The proposals for Sandler stakeholder products – that providers should be able to charge 1.5 per cent management fee for the first 10 years, 1 per cent thereafter – are a typical Government compromise which will solve nothing.
Part of the problem is that there is a fundamental conflict in what the Government is trying to do. It wants the man in the street to be able to buy risk-controlled long-term savings products and pension plans with confidence with minimal advice and low charges.
But it turns a blind eye or refuses to accept the fact that the product providers are primarily sales organisations, not geared to and not interested in giving advice. What they want to do is sell – which is not unreasonable.
Raising the cap on charges will do nothing to improve consumers' access to impartial advice. It will simply allow the providers to pay higher commission to bank and building society multi-tied salespeople – the very distribution outlet which has been guilty of some of the worst misselling. All that raising the charge cap will do is to make the products less attractive to consumers.
The only place that savers will find truly impartial advice is from an independent financial adviser who charges a fee. The alternative is for the individual to take an intelligent interest in their finances, realise how important this is and read up on pensions, savings, mortgages and the like. Most will not.
Generally speaking, those who come into the “taking an intelligent interest” are the wealthier middle classes with money to save who realise that paying a fee to an expert is the sensible choice.
The best thing that can be said for the Sandler proposals is that regulating the products is likely to be more effective than regulating the sales and advice machine. But if the Government is taking this route, why increase the charge cap at all?
Once you stop the long-term savings institutions from ripping off customers with heavy penalties for getting your money back, unfair terms and conditions and properly regulate the investment funds to which these products are tied, much of the requirement for advice disappears.
This could have been done years ago when the regulations concerning unfair terms in consumer contracts were introduced.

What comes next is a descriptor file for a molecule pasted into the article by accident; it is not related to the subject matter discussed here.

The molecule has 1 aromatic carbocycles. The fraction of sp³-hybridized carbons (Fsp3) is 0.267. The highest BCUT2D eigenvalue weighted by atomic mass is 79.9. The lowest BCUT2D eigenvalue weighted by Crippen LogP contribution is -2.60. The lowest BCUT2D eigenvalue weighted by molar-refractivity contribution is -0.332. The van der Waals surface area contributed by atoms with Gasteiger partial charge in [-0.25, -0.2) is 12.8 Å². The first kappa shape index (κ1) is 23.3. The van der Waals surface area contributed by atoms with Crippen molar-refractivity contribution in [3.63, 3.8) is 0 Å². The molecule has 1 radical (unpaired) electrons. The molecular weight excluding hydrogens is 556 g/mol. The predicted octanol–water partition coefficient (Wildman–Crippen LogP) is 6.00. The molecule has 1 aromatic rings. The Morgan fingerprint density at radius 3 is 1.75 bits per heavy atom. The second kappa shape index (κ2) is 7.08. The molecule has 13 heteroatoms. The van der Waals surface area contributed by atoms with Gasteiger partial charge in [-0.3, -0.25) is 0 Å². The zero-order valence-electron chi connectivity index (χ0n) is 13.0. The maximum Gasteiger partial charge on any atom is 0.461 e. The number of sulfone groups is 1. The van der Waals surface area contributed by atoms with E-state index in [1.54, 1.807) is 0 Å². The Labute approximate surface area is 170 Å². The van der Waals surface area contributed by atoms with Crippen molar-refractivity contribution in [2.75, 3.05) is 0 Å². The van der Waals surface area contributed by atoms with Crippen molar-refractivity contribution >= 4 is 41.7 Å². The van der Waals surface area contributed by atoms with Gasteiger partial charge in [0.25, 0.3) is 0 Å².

If the Office of Fair Trading had used its powers to attack the financial institutions for what are patently unfair terms on products, the market could have been cleaned up much sooner.
It has taken until now for the Consumers' Association to be given powers to bring “super-complaints”. Why? Hopefully, we shall now see many more challenges reg-arding terms and conditions on financial products, most of which are unfair if you take the trouble to read the small print.
But if the Government thinks Sandler products will restore confidence in the savings institutions and encourage its target market – those on average earnings and below – to save, it is likely to be disappointed.
Apathy about dealing with finances is widespread, probably because the lower-income half of the population lives a hand to mouth existence, with few opportunities to plan finances further ahead than how to pay the rent next week.
For these individuals, often pensioners, the unemployed, single parents and those on low earnings, no amount of advice, whether it is impartial or basically sales-oriented, will solve their financial problems. What they need is to be given a decent state pension or to be released from punitive rates of tax.
Until the Government does this, it will find that individuals will continue to rely on the state for benefits rather than their own resources.
If the Government really wanted to provide impartial advice on financial matters, it would be better looking at providing funds to the Citizens' Advice Bureaux to train financial advisers who would be available to give free advice to those on low incomes.